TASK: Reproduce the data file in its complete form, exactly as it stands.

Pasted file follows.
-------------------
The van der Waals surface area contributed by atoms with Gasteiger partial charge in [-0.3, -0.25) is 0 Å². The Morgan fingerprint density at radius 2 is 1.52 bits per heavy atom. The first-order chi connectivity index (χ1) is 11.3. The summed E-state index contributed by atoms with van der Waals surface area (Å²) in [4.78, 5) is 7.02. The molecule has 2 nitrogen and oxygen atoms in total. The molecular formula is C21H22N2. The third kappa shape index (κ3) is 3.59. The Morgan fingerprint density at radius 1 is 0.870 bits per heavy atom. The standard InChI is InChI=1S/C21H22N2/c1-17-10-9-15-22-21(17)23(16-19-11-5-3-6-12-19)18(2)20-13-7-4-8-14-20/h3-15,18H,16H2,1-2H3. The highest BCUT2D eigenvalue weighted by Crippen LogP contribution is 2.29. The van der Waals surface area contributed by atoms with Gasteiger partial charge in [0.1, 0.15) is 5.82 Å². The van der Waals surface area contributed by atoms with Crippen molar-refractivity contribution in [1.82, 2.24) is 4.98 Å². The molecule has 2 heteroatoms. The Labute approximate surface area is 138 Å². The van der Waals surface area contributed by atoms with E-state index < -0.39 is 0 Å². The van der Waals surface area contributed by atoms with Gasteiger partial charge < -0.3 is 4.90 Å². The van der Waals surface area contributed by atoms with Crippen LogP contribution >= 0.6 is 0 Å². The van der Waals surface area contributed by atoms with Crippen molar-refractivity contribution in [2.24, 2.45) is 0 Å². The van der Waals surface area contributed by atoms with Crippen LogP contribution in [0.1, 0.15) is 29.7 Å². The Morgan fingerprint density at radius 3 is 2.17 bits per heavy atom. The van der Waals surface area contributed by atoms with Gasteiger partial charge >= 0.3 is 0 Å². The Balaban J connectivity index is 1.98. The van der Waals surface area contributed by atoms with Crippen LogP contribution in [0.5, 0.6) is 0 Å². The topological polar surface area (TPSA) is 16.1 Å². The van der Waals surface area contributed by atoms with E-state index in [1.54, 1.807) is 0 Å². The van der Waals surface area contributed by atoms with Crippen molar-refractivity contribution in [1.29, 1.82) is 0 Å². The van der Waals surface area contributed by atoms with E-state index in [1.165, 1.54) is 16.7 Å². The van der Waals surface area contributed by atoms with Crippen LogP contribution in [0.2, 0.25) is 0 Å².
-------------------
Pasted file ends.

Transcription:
The van der Waals surface area contributed by atoms with Gasteiger partial charge in [-0.3, -0.25) is 0 Å². The Morgan fingerprint density at radius 2 is 1.52 bits per heavy atom. The first-order chi connectivity index (χ1) is 11.3. The summed E-state index contributed by atoms with van der Waals surface area (Å²) in [4.78, 5) is 7.02. The molecule has 2 nitrogen and oxygen atoms in total. The molecular formula is C21H22N2. The third kappa shape index (κ3) is 3.59. The Morgan fingerprint density at radius 1 is 0.870 bits per heavy atom. The standard InChI is InChI=1S/C21H22N2/c1-17-10-9-15-22-21(17)23(16-19-11-5-3-6-12-19)18(2)20-13-7-4-8-14-20/h3-15,18H,16H2,1-2H3. The highest BCUT2D eigenvalue weighted by Crippen LogP contribution is 2.29. The van der Waals surface area contributed by atoms with Gasteiger partial charge in [0.1, 0.15) is 5.82 Å². The van der Waals surface area contributed by atoms with Crippen molar-refractivity contribution in [1.82, 2.24) is 4.98 Å². The molecule has 2 heteroatoms. The Labute approximate surface area is 138 Å². The van der Waals surface area contributed by atoms with E-state index < -0.39 is 0 Å². The van der Waals surface area contributed by atoms with Gasteiger partial charge < -0.3 is 4.90 Å². The van der Waals surface area contributed by atoms with Crippen LogP contribution >= 0.6 is 0 Å². The van der Waals surface area contributed by atoms with Crippen molar-refractivity contribution in [2.24, 2.45) is 0 Å². The van der Waals surface area contributed by atoms with Crippen LogP contribution in [0.1, 0.15) is 29.7 Å². The Morgan fingerprint density at radius 3 is 2.17 bits per heavy atom. The van der Waals surface area contributed by atoms with Gasteiger partial charge >= 0.3 is 0 Å². The Balaban J connectivity index is 1.98. The van der Waals surface area contributed by atoms with Crippen LogP contribution in [0.5, 0.6) is 0 Å². The topological polar surface area (TPSA) is 16.1 Å². The van der Waals surface area contributed by atoms with E-state index in [1.54, 1.807) is 0 Å². The van der Waals surface area contributed by atoms with Crippen molar-refractivity contribution in [1.29, 1.82) is 0 Å². The van der Waals surface area contributed by atoms with E-state index in [1.165, 1.54) is 16.7 Å². The van der Waals surface area contributed by atoms with Crippen LogP contribution in [0.2, 0.25) is 0 Å².